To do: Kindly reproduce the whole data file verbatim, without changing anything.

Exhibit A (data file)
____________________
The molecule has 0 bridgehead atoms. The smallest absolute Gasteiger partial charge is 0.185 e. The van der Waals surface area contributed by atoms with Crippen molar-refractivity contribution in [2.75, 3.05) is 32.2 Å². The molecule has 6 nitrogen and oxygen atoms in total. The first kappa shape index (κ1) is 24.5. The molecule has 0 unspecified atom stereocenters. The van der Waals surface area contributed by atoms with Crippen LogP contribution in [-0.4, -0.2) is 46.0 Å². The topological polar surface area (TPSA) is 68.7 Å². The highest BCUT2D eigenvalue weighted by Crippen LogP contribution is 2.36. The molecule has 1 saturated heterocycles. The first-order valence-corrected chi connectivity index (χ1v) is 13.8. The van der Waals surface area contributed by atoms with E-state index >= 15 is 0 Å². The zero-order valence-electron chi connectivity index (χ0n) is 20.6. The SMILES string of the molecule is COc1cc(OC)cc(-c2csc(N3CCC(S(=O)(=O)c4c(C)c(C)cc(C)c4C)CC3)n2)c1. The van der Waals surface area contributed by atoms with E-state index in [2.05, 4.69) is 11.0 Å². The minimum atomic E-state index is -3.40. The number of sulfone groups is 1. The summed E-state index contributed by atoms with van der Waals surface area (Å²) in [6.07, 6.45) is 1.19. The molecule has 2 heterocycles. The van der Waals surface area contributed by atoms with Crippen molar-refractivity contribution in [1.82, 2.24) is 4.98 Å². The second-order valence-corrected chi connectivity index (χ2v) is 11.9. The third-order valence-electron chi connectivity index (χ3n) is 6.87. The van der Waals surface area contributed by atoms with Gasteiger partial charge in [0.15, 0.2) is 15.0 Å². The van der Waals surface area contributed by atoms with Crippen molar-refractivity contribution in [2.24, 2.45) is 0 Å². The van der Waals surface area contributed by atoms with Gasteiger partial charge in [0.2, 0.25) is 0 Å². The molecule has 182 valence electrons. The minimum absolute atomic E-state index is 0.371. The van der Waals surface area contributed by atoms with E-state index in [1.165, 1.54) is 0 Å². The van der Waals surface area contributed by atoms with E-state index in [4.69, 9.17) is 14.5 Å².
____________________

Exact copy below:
The molecule has 0 bridgehead atoms. The smallest absolute Gasteiger partial charge is 0.185 e. The van der Waals surface area contributed by atoms with Crippen molar-refractivity contribution in [2.75, 3.05) is 32.2 Å². The molecule has 6 nitrogen and oxygen atoms in total. The first kappa shape index (κ1) is 24.5. The molecule has 0 unspecified atom stereocenters. The van der Waals surface area contributed by atoms with Crippen LogP contribution in [-0.4, -0.2) is 46.0 Å². The topological polar surface area (TPSA) is 68.7 Å². The highest BCUT2D eigenvalue weighted by Crippen LogP contribution is 2.36. The molecule has 1 saturated heterocycles. The first-order valence-corrected chi connectivity index (χ1v) is 13.8. The van der Waals surface area contributed by atoms with E-state index >= 15 is 0 Å². The zero-order valence-electron chi connectivity index (χ0n) is 20.6. The SMILES string of the molecule is COc1cc(OC)cc(-c2csc(N3CCC(S(=O)(=O)c4c(C)c(C)cc(C)c4C)CC3)n2)c1. The van der Waals surface area contributed by atoms with E-state index in [2.05, 4.69) is 11.0 Å². The minimum atomic E-state index is -3.40. The number of sulfone groups is 1. The summed E-state index contributed by atoms with van der Waals surface area (Å²) in [6.07, 6.45) is 1.19. The molecule has 2 heterocycles. The van der Waals surface area contributed by atoms with Crippen molar-refractivity contribution in [1.82, 2.24) is 4.98 Å². The second-order valence-corrected chi connectivity index (χ2v) is 11.9. The third-order valence-electron chi connectivity index (χ3n) is 6.87. The van der Waals surface area contributed by atoms with Gasteiger partial charge in [0.15, 0.2) is 15.0 Å². The van der Waals surface area contributed by atoms with Crippen molar-refractivity contribution in [2.24, 2.45) is 0 Å². The van der Waals surface area contributed by atoms with Gasteiger partial charge in [0.2, 0.25) is 0 Å². The molecule has 182 valence electrons. The minimum absolute atomic E-state index is 0.371. The van der Waals surface area contributed by atoms with E-state index in [1.165, 1.54) is 0 Å². The van der Waals surface area contributed by atoms with E-state index in [4.69, 9.17) is 14.5 Å².